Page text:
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"Gunga Din" And How to Read Racist Poetry

December 9, 2017

 

 

 

 

Poem: "Gunga Din" By Rudyard Kipling

 

Gunga Din is a "blackfaced crewman" who brings water to British troops in "Injia" If any of those words seemed racist and offend you, by god you had better run for the hills! That is only the beginning.

 

Just Google these two words "Racist Poetry," And Gunga Din is one of the top poems selected by El Googlio for being racist.

 

If words can "trigger" someone and make them uncomfortable or even violent, then almost all of the words in literature and poetry must be condemned. This is a poem that may trigger some people. It may make you uncomfortable. But progress by its nature requires discomfort. We cannot grow our muscles by sitting in a locked room staring at a wall and protecting our arms: "The metal is too harsh! I need my safe space!" 

 

In this story, a soldier tells the tale of a water bearer he met in India, while the British soldiers were battling some native savages. Go on the journey of discovery with this soldier as he begins to question his own assumptions. Perhaps, you will question yours too.

 

Gunga Din

BY RUDYARD KIPLING

 

You may talk o’ gin and beer   

When you’re quartered safe out ’ere,   

An’ you’re sent to penny-fights an’ Aldershot it; 

But when it comes to slaughter   

You will do your work on water, 

An’ you’ll lick the bloomin’ boots of ’im that’s got it.   

Now in Injia’s sunny clime,   

Where I used to spend my time   

A-servin’ of ’Er Majesty the Queen,   

Of all them blackfaced crew   

The finest man I knew 

Was our regimental bhisti, Gunga Din,   

      He was ‘Din! Din! Din! 

   ‘You limpin’ lump o’ brick-dust, Gunga Din! 

      ‘Hi! Slippy hitherao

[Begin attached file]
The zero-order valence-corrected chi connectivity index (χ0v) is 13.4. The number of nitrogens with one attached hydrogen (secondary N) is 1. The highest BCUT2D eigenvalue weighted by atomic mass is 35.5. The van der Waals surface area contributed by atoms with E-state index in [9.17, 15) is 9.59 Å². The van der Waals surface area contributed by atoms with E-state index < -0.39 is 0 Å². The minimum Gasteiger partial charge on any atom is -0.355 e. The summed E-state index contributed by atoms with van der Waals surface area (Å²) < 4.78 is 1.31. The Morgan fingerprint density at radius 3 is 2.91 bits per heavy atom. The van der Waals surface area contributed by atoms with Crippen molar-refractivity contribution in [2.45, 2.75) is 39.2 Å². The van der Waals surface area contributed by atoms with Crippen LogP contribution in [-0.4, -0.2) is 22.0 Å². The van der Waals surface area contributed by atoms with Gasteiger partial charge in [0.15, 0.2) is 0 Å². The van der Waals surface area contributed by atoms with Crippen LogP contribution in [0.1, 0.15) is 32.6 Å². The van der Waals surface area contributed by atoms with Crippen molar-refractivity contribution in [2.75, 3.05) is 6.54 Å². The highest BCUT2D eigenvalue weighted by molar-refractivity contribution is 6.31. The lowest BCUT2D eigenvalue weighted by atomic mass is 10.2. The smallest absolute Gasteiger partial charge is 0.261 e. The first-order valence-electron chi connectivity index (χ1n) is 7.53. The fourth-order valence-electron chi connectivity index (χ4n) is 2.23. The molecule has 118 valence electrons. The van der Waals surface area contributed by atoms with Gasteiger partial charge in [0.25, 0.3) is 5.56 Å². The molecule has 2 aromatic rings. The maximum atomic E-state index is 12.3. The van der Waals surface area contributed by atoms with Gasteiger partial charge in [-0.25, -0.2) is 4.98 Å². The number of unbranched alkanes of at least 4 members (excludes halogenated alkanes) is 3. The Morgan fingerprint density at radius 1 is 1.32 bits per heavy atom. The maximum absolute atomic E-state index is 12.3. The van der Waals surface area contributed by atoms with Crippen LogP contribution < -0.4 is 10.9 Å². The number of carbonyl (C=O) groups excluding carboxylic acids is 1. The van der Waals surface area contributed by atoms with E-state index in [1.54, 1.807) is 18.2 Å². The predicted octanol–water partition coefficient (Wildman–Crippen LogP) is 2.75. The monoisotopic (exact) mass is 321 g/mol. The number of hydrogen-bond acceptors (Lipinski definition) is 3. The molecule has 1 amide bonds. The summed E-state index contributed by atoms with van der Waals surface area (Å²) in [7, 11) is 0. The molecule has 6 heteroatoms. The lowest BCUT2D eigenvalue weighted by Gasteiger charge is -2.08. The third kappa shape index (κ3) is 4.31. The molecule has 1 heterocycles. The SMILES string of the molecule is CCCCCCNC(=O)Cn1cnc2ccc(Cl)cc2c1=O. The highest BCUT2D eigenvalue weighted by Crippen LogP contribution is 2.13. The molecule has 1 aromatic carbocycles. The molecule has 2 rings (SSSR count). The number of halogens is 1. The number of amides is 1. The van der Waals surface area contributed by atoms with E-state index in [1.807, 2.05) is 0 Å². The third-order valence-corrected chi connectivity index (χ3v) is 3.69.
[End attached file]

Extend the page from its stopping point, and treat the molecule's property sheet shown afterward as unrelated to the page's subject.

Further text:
‘Water, get it! Panee lao, 

   ‘You squidgy-nosed old idol, Gunga Din.’ 

 

The uniform ’e wore 

Was nothin’ much before, 

An’ rather less than ’arf o’ that be’ind, 

For a piece o’ twisty rag   

An’ a goatskin water-bag 

Was all the field-equipment ’e could find. 

When the sweatin’ troop-train lay 

In a sidin’ through the day, 

Where the ’eat would make your bloomin’ eyebrows crawl, 

We shouted ‘Harry By!’ 

Till our throats were bricky-dry, 

Then we wopped ’im ’cause ’e couldn’t serve us all. 

      It was ‘Din! Din! Din! 

   ‘You ’eathen, where the mischief ’ave you been?   

      ‘You put some juldee in it 

      ‘Or I’ll marrow you this minute 

   ‘If you don’t fill up my helmet, Gunga Din!’ 

 

’E would dot an’ carry one 

Till the longest day was done; 

An’ ’e didn’t seem to know the use o’ fear. 

If we charged or broke or cut, 

You could bet your bloomin’ nut, 

’E’d be waitin’ fifty paces right flank rear.   

With ’is mussick on ’is back, 

’E would skip with our attack, 

An’ watch us till the bugles made 'Retire,’   

An’ for all ’is dirty ’ide 

’E was white, clear white, inside 

When ’e went to tend the wounded under fire!   

      It was ‘Din! Din! Din!’ 

   With the bullets kickin’ dust-spots on the green.   

      When the cartridges ran out, 

      You could hear the front-ranks shout,   

   ‘Hi! ammunition-mules an' Gunga Din!’ 

 

I shan’t forgit the night 

When I dropped be’ind the fight 

With a bullet where my belt-plate should ’a’ been.   

I was chokin’ mad with thirst, 

An’ the man that spied me first 

Was our good old grinnin’, gruntin’ Gunga Din.   

’E lifted up my ’ead, 

An’ he plugged me where I bled, 

An’ ’e guv me ’arf-a-pint o’ water green. 

It was crawlin’ and it stunk, 

But of all the drinks I’ve drunk, 

I’m gratefullest to one from Gunga Din. 

      It was 'Din! Din! Din! 

   ‘’Ere’s a beggar with a bullet through ’is spleen;   

   ‘’E's chawin’ up the ground, 

      ‘An’ ’e’s kickin’ all around: 

   ‘For Gawd’s sake git the water, Gunga Din!’ 

 

’E carried me away 

To where a dooli lay, 

An’ a bullet come an’ drilled the beggar clean.   

’E put me safe inside, 

An’ just before ’e died, 

'I ’ope you liked your drink,’ sez Gunga Din.   

So I’ll meet ’im later on 

At the place where ’e is gone— 

Where it’s always double drill and no canteen.   

’E’ll be squattin’ on the coals 

Givin’ drink to poor damned souls, 

An’ I’ll get a swig in hell from Gunga Din!   

      Yes, Din! Din! Din! 

   You Lazarushian-leather Gunga Din!   

   Though I’ve belted you and flayed you,   

      By the livin’ Gawd that made you, 

   You’re a better man than I am, Gunga Din!

 

 

 

 

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